# Quaternions - Meaning and multiplication

1. Jun 6, 2010

### david.aloha

All right, I've been doing a lot of reading on quaternions, and while I think I understand how to use them, I'm still very confused as to why certain things are defined the way that they are. First question:
Why, when multiplying the imaginary portions of quaternions do you get these "rules":
i*i = j*j = k*k = -1
i*j = k, j*i = -k
j*k = i, k*j = -i
k*i = j, i*k = -j

I understand why i*i = -1, but why does an imaginary number times an imaginary number sometimes equal the negative of another imaginary number? I can't seem to find any underlying reason for this in anything I've read - it's just stated.

Second question:
Why use imaginary numbers at all if you're just defining a 3-vector plus a scalar (at least in terms of its use for 3D rotation which is the main context I've viewed it in)? What is complex or imaginary about it? The imaginary parts each define an axis in the same way as x, y, and z in a 3-vector - I'm just struggling to find what's different or special about adding the imaginary numbers (which, as I said above, also confuse me by only sometimes acting like imaginary numbers in multiplication).

I've spent a few days now looking through many different guides to quaternions, and none of them seem to answer these questions. Any help or clarification would be greatly appreciated. I'm the kind of guy who needs to know WHY something works, not just HOW it works, and this lack of why is driving me nuts.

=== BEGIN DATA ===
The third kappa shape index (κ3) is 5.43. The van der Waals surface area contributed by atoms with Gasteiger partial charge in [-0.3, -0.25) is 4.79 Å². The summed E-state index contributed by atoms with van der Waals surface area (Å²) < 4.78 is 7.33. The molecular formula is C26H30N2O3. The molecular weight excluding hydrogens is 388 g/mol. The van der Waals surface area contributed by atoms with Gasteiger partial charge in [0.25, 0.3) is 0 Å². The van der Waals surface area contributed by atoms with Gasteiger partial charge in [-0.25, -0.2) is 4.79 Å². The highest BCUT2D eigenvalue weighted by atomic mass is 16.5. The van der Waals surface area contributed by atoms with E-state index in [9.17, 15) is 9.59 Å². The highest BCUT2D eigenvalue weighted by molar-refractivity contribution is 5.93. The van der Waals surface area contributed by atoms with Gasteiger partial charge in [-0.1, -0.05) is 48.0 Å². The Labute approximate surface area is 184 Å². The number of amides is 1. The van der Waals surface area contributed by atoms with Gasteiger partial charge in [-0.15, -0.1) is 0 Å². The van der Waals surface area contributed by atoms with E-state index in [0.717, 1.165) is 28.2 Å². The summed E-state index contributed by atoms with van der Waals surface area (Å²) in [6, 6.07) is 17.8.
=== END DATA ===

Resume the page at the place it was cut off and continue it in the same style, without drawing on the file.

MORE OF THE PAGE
2. Jun 6, 2010

### Hurkyl

Staff Emeritus
We can define multiplication pretty much however we want to get an algebra. That particular definition is nice, because multiplication is associative and every nonzero element has an inverse.

My limited knowledge of history is that quaternions inspired the invention of the dot and cross products.

3. Jun 6, 2010

### Martin Rattigan

Which possibly makes it sound more arbitrary than it might otherwise be regarded - see also http://en.wikipedia.org/wiki/Frobenius_theorem_(real_division_algebras).

4. Jun 7, 2010

### david.aloha

While large parts of the link you gave were a bit beyond me, I think I understand the significance behind why Quaternions are they way they are as a sort of base for "associative division algebras" (along with real numbers and complex numbers). I was reading this letter from Hamilton on how he arrived at Quaternions and I'm seeing a little better the process behind how he came to those rules:
http://www.maths.tcd.ie/pub/HistMath/People/Hamilton/QLetter/QLetter.pdf

I haven't read the entire letter yet (takes a long time when I'm really trying to formulate all of what he's saying) but I think I have a better understanding now than I did previously. Thanks for the responses.